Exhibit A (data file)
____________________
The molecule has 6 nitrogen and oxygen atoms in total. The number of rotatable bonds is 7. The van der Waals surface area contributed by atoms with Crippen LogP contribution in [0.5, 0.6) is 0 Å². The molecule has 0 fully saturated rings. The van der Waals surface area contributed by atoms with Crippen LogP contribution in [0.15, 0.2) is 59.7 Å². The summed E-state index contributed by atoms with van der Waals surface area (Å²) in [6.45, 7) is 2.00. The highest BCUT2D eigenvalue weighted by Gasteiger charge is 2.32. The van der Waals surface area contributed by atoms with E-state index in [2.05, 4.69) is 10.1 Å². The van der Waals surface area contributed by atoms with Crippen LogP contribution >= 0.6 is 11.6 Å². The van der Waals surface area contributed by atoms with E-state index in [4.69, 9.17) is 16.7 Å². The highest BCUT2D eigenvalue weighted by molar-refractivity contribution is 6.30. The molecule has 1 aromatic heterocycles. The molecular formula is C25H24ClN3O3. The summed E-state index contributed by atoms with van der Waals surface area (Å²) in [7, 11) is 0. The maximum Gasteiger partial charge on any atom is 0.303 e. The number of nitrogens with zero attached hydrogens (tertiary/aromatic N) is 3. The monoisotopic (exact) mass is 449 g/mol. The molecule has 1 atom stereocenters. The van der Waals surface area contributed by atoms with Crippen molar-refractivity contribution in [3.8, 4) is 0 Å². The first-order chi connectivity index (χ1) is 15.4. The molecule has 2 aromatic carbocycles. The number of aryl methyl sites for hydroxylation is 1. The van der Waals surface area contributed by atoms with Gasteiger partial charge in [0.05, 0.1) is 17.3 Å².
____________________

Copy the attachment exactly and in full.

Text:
The molecule has 6 nitrogen and oxygen atoms in total. The number of rotatable bonds is 7. The van der Waals surface area contributed by atoms with Crippen LogP contribution in [0.5, 0.6) is 0 Å². The molecule has 0 fully saturated rings. The van der Waals surface area contributed by atoms with Crippen LogP contribution in [0.15, 0.2) is 59.7 Å². The summed E-state index contributed by atoms with van der Waals surface area (Å²) in [6.45, 7) is 2.00. The highest BCUT2D eigenvalue weighted by Gasteiger charge is 2.32. The van der Waals surface area contributed by atoms with E-state index in [2.05, 4.69) is 10.1 Å². The van der Waals surface area contributed by atoms with Crippen LogP contribution >= 0.6 is 11.6 Å². The van der Waals surface area contributed by atoms with E-state index in [4.69, 9.17) is 16.7 Å². The highest BCUT2D eigenvalue weighted by molar-refractivity contribution is 6.30. The molecule has 1 aromatic heterocycles. The molecular formula is C25H24ClN3O3. The summed E-state index contributed by atoms with van der Waals surface area (Å²) in [7, 11) is 0. The maximum Gasteiger partial charge on any atom is 0.303 e. The number of nitrogens with zero attached hydrogens (tertiary/aromatic N) is 3. The monoisotopic (exact) mass is 449 g/mol. The molecule has 1 atom stereocenters. The van der Waals surface area contributed by atoms with Crippen molar-refractivity contribution in [3.8, 4) is 0 Å². The first-order chi connectivity index (χ1) is 15.4. The molecule has 2 aromatic carbocycles. The number of aryl methyl sites for hydroxylation is 1. The van der Waals surface area contributed by atoms with Gasteiger partial charge in [0.05, 0.1) is 17.3 Å².